Mr. Gordon's narrative of events is sufficiently full to give a comprehensive view of the course of Pennsylvania history, without descending to unprofitable details. We must except from this latter commendation, however, a great portion of his account of the French and Indian wars in other provinces, which, if it was necessary to mention them for the purpose of illustrating and connecting the operations in Pennsylvania on this subject, might have been despatched with much more brevity. We have surely had quite enough, for instance, of General Wolfe and his capture of Quebec. It is impossible to open a volume of American history without meeting with the most elaborate account of it, generally related in the same terms; and it really seems to us that the public is sufficiently familiar with his obituary declarations without having them detailed for the hundredth time in a history of Pennsylvania. General Wolfe was no doubt a brave man and a good officer, and he died at a period when military skill was not so common as it has been of late years; but he has been quite equalled in patriotic devotion by many whose names have long since been consigned to oblivion, and whose memories ought not to be the less verdant in consequence of having perished in defence of their country.
We shall have occasion presently to point out some few inaccuracies in Mr. Gordon's narrative, which do not, however, materially affect the general correctness and value of his work. With the exceptions we have mentioned, we consider it deserving of liberal commendation, and of what we fear it is not likely to rereive, a large share of pecuniary patronage.
Desirous, as far as we are able to aid in exciting public attention 10 the study of our national annals, and believing that lessons as valuable for moralists, or even politicians, may be drawn from it as can be found in the newspapers and party pamphlets, we shall endeavour to indicate some of the principal features and characteristics of the history of Pennsylvania ; availing ourselves of Mr. Gordon's work, and such other materials as happen to be accessible to us. VOL. 1.---NO. 10,
The shores of the Delaware were visited and perhaps settled by Europeans at a much earlier period than is generally supposed. Mr. Gordon seems to give the credit of the first visit to Mey, the Dutch navigator, who sailed up the bay in 1623, and has bequeathed his name to one of the Capes; but if we may credit the allegations of a bill in chancery, not the best evidence in all cases certainly, a settlement was made by the Swedes, even earlier than 1609.* According to Purchas,t in 1620, a certain John Pory “adventured sixty miles over land,” from the Chesapeake bay, “through a pleasant and fruitful country to the South river," (or Delaware,) "on whose margin he was received with friendly entertainment by the ruling sachem of the land,” &c. However this may be, and it is of little importance now, its green and fertile banks attracted several visits from different European nations, and soon became an article of traffic and a subject of contention. The Indians, who, with all their simplicity, seem to have furnished a model for the race of land speculators of later times, sold the same territory half a dozen times over, to Swedes, and Dutch, and English, and received on each occasion a consideration as Trapbois in the Fortunes of Nigel calls it, doubtless satisfactory for the time to themselves. The diplomatic intercourse between the Dutch and Swedes, respecting this debatable land, and their bloodless battles for its possession, have been recorded with infinite humour by Diedrich Knickerbocker, who has associated the history of “New Sweden” with the more enduring memories of Peter Stuyvesant and Jan Risingh.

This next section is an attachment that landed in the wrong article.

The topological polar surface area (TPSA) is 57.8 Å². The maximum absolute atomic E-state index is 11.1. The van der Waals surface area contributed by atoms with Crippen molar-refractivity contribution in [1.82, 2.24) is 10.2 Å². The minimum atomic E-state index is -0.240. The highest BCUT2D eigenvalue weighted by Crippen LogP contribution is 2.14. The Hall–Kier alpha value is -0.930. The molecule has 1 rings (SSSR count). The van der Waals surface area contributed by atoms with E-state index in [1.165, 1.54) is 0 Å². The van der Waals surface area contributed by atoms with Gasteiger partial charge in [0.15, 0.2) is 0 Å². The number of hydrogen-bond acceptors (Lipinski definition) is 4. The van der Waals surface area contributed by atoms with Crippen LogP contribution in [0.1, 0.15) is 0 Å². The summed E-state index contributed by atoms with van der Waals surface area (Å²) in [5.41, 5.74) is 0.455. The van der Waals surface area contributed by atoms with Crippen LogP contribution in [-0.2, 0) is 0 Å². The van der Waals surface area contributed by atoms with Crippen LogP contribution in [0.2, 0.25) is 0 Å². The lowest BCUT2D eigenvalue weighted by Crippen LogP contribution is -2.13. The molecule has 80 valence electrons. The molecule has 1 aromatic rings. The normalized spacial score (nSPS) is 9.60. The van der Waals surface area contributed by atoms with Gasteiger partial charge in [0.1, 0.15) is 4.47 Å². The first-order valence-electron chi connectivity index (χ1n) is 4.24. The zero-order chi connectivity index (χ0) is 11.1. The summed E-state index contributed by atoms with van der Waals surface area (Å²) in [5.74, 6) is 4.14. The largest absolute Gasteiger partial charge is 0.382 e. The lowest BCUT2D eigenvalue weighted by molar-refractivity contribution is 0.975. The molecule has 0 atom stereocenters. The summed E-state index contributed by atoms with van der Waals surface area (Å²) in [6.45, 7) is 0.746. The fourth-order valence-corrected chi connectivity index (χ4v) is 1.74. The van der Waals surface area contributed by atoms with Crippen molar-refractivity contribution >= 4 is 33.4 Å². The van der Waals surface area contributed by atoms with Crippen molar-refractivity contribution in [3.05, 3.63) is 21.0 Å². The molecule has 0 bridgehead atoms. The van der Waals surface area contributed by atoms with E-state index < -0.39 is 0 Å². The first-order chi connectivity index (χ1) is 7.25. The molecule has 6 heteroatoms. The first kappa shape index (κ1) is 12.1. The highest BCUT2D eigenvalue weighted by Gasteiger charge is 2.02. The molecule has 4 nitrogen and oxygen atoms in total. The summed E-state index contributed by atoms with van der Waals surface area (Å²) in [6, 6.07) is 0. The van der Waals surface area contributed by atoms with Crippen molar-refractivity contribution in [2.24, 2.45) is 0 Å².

In addition to these conflicting titles were the pretensions of Lord Baltimore, who sought to extend the boundaries of Mary. land to the bay of Delaware; and a fourth claim was put in by some of our eastern brethren. So early as 1650, it appears that this adventurous part of our population professed that “they were streightened in their respective plantations, and finding this part of the country (i. e. New-England!) full, did resolve to remove to the Delaware. I” They founded their claim to this territory upon the allegation that “divers years since several marchants and others of New-Haven, with much hazard, charge, and loss, did purchase of the Indian sagamores and their companies, the true propriators, severall large tracts and parcells of land on both sides of Delaware bay and river, and did presently begin to build up factories for trade, and purposed to set up plantations within their own limits, whereby the Gospel alsoe might have been carried and spread among the Indians,” &c.; and among
This is asserted in the bill filed by the Penns, against Lord Baltimore, in the court of chancery of England. See Bozman's History of Maryland, p. 243, note. + Purchas's Pilgrims, vol. iv. page 1784—7.
See a curious collection of documents on this subject in the 2d volume of Hazard's State Papers.